That request was resisted by the defense lawyer, Arthur Johnson; however, the court denied the request prompting Cllr. Johnson to appeal the judgment to the Supreme Court.

The Supreme Court then reversed the court’s decision, but later mandated for prosecution to produce their six witnesses to testify at the new trial, which the government lawyers claimed that they could not locate and identify those witnesses.


    • It’s Liberian justice 101. The judge, and prosecutors and others made sure they got their share of that $850,000. Everybody in Liberia will sell their soul for a few thousand bucks. It’s a country full of deplorables. Some of the worst people on earth live in Liberia. LOL.

  1. It’s about time we institute some penalty to this perpetual demonstration incompetence by Liberian government lawyers in the prosecution of cases. Liberia has lost (for frivolous reasons) nearly all the cases it has taken to court over the past 13 years and counting, to the tone of millions of dollars! Much needed money that could have effected so many development objectives throughout the years.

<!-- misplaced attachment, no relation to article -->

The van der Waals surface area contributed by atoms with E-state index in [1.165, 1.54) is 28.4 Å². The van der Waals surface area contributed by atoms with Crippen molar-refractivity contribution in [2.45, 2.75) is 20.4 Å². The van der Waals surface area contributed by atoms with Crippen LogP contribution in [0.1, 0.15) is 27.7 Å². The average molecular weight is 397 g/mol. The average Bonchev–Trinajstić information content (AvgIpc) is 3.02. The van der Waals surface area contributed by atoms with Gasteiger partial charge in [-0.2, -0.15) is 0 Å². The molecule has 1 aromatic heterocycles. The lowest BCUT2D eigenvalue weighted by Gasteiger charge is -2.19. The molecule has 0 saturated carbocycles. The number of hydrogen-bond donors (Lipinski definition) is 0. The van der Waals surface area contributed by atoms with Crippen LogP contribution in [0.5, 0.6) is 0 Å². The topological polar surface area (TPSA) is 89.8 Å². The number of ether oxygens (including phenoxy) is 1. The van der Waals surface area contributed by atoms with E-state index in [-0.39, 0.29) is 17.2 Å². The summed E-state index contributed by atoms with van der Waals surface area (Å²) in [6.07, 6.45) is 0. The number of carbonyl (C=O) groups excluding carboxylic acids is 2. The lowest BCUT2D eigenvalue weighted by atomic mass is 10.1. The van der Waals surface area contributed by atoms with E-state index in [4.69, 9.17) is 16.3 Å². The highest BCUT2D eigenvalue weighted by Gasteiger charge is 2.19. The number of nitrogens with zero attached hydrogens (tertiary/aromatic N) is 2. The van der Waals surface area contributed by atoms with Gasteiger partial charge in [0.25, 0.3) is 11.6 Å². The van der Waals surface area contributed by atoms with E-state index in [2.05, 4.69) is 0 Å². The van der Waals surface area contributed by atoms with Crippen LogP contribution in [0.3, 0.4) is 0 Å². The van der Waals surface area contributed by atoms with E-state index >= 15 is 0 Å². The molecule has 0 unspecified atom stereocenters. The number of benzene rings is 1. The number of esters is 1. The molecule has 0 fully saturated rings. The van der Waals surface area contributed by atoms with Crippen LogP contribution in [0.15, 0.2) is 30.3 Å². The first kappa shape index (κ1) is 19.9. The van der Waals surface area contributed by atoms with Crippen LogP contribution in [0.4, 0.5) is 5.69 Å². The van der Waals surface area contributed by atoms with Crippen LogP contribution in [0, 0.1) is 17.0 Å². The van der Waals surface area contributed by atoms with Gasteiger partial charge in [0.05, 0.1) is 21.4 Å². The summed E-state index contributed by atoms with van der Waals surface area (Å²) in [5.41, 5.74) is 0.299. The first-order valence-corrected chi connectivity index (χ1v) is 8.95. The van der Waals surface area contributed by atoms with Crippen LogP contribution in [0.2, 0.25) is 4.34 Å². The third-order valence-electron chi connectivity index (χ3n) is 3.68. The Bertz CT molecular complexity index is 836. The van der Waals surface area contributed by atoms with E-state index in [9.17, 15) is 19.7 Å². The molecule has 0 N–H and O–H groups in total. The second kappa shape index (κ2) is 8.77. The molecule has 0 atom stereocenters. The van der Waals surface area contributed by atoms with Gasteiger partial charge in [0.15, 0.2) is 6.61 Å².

And it seems that record of ineptitude by our lawyers doesn’t mean anything to them. Even Musa Bility, has won the GOL on its own tax evasion allegations in precedent years. Imagine government having no records on a citizen paying his or her taxes, but yet, that citizen wins the case against the government.

    Not to mention the Nancy Doe Vs GOL case, wherein the GOL lost that case again. A case involving the widow of an ex-president dethroned for corruption, extra-judicial killings, abuse of power, dictatorship, etc., etc.